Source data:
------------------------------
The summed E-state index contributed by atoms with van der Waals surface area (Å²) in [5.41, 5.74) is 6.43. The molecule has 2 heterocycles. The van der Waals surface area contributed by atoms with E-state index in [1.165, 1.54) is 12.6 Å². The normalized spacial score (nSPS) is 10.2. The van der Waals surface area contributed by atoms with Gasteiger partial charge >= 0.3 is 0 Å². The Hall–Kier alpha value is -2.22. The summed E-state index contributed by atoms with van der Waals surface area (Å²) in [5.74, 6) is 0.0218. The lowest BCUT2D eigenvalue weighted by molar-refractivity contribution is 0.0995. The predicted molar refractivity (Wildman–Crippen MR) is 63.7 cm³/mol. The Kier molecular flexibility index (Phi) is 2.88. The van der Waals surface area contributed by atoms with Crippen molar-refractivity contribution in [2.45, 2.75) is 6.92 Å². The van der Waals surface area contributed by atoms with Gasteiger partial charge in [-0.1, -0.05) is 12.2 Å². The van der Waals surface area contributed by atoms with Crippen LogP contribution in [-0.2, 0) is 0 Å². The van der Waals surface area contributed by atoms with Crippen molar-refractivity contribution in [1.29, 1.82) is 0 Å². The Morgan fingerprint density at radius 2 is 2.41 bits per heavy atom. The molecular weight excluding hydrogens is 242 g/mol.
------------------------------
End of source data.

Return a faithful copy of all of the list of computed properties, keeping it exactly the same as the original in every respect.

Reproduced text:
The summed E-state index contributed by atoms with van der Waals surface area (Å²) in [5.41, 5.74) is 6.43. The molecule has 2 heterocycles. The van der Waals surface area contributed by atoms with E-state index in [1.165, 1.54) is 12.6 Å². The normalized spacial score (nSPS) is 10.2. The van der Waals surface area contributed by atoms with Gasteiger partial charge >= 0.3 is 0 Å². The Hall–Kier alpha value is -2.22. The summed E-state index contributed by atoms with van der Waals surface area (Å²) in [5.74, 6) is 0.0218. The lowest BCUT2D eigenvalue weighted by molar-refractivity contribution is 0.0995. The predicted molar refractivity (Wildman–Crippen MR) is 63.7 cm³/mol. The Kier molecular flexibility index (Phi) is 2.88. The van der Waals surface area contributed by atoms with Crippen molar-refractivity contribution in [2.45, 2.75) is 6.92 Å². The van der Waals surface area contributed by atoms with Gasteiger partial charge in [-0.1, -0.05) is 12.2 Å². The van der Waals surface area contributed by atoms with Crippen LogP contribution in [-0.2, 0) is 0 Å². The van der Waals surface area contributed by atoms with Crippen molar-refractivity contribution in [1.29, 1.82) is 0 Å². The Morgan fingerprint density at radius 2 is 2.41 bits per heavy atom. The molecular weight excluding hydrogens is 242 g/mol.